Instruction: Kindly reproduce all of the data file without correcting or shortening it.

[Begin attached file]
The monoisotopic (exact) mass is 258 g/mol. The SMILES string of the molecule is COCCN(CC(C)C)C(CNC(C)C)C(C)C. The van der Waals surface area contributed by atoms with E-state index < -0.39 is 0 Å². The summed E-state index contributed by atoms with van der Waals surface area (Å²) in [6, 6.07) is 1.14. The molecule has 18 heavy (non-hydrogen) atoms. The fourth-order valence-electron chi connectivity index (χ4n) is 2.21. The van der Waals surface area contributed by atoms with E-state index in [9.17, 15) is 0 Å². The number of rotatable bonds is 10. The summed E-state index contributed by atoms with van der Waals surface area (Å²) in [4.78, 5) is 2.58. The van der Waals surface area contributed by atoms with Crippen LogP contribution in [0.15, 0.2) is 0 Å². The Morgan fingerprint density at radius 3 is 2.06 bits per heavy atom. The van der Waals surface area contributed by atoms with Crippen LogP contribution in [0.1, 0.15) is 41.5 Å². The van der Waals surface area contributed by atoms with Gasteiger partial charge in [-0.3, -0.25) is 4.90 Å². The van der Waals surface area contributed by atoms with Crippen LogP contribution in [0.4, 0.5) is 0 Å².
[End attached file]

The monoisotopic (exact) mass is 258 g/mol. The SMILES string of the molecule is COCCN(CC(C)C)C(CNC(C)C)C(C)C. The van der Waals surface area contributed by atoms with E-state index < -0.39 is 0 Å². The summed E-state index contributed by atoms with van der Waals surface area (Å²) in [6, 6.07) is 1.14. The molecule has 18 heavy (non-hydrogen) atoms. The fourth-order valence-electron chi connectivity index (χ4n) is 2.21. The van der Waals surface area contributed by atoms with E-state index in [9.17, 15) is 0 Å². The number of rotatable bonds is 10. The summed E-state index contributed by atoms with van der Waals surface area (Å²) in [4.78, 5) is 2.58. The van der Waals surface area contributed by atoms with Crippen LogP contribution in [0.15, 0.2) is 0 Å². The Morgan fingerprint density at radius 3 is 2.06 bits per heavy atom. The van der Waals surface area contributed by atoms with Crippen LogP contribution in [0.1, 0.15) is 41.5 Å². The van der Waals surface area contributed by atoms with Gasteiger partial charge in [-0.3, -0.25) is 4.90 Å². The van der Waals surface area contributed by atoms with Crippen LogP contribution in [0.4, 0.5) is 0 Å².